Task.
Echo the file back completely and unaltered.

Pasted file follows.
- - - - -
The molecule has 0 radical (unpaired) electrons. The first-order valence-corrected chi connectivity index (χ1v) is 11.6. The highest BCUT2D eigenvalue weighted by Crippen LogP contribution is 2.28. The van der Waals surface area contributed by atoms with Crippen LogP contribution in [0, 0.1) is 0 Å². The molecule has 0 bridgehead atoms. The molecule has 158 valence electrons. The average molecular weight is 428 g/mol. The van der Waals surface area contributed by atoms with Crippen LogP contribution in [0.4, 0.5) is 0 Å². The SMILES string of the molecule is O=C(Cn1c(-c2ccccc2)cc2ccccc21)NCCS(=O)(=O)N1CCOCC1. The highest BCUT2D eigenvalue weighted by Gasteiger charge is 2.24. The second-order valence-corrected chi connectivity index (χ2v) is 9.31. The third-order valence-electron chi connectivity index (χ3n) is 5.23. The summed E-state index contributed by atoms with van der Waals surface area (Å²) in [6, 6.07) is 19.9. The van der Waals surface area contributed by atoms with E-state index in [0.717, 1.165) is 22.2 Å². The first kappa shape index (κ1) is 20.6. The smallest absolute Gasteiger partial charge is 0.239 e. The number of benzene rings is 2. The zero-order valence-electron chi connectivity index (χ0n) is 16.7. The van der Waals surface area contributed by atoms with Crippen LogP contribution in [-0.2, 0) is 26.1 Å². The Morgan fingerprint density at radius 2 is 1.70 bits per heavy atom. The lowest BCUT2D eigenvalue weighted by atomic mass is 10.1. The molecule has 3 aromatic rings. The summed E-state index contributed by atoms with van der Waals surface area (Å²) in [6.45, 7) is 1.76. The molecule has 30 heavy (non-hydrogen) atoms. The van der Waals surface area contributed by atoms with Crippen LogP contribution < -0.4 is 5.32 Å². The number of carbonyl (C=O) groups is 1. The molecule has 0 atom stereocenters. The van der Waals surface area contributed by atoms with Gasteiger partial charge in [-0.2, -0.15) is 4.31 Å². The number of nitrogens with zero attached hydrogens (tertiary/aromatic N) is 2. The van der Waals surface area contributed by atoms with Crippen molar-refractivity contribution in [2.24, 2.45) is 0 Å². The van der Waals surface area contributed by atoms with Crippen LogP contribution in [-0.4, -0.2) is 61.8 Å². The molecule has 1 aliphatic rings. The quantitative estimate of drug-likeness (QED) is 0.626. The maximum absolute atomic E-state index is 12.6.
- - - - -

The molecule has 0 radical (unpaired) electrons. The first-order valence-corrected chi connectivity index (χ1v) is 11.6. The highest BCUT2D eigenvalue weighted by Crippen LogP contribution is 2.28. The van der Waals surface area contributed by atoms with Crippen LogP contribution in [0, 0.1) is 0 Å². The molecule has 0 bridgehead atoms. The molecule has 158 valence electrons. The average molecular weight is 428 g/mol. The van der Waals surface area contributed by atoms with Crippen LogP contribution in [0.4, 0.5) is 0 Å². The SMILES string of the molecule is O=C(Cn1c(-c2ccccc2)cc2ccccc21)NCCS(=O)(=O)N1CCOCC1. The highest BCUT2D eigenvalue weighted by Gasteiger charge is 2.24. The second-order valence-corrected chi connectivity index (χ2v) is 9.31. The third-order valence-electron chi connectivity index (χ3n) is 5.23. The summed E-state index contributed by atoms with van der Waals surface area (Å²) in [6, 6.07) is 19.9. The van der Waals surface area contributed by atoms with E-state index in [0.717, 1.165) is 22.2 Å². The first kappa shape index (κ1) is 20.6. The smallest absolute Gasteiger partial charge is 0.239 e. The number of benzene rings is 2. The zero-order valence-electron chi connectivity index (χ0n) is 16.7. The van der Waals surface area contributed by atoms with Crippen LogP contribution in [-0.2, 0) is 26.1 Å². The Morgan fingerprint density at radius 2 is 1.70 bits per heavy atom. The lowest BCUT2D eigenvalue weighted by atomic mass is 10.1. The molecule has 3 aromatic rings. The summed E-state index contributed by atoms with van der Waals surface area (Å²) in [6.45, 7) is 1.76. The molecule has 30 heavy (non-hydrogen) atoms. The van der Waals surface area contributed by atoms with Crippen LogP contribution < -0.4 is 5.32 Å². The number of carbonyl (C=O) groups is 1. The molecule has 0 atom stereocenters. The van der Waals surface area contributed by atoms with Gasteiger partial charge in [-0.2, -0.15) is 4.31 Å². The number of nitrogens with zero attached hydrogens (tertiary/aromatic N) is 2. The van der Waals surface area contributed by atoms with Crippen molar-refractivity contribution in [2.24, 2.45) is 0 Å². The van der Waals surface area contributed by atoms with Crippen LogP contribution in [-0.4, -0.2) is 61.8 Å². The molecule has 1 aliphatic rings. The quantitative estimate of drug-likeness (QED) is 0.626. The maximum absolute atomic E-state index is 12.6.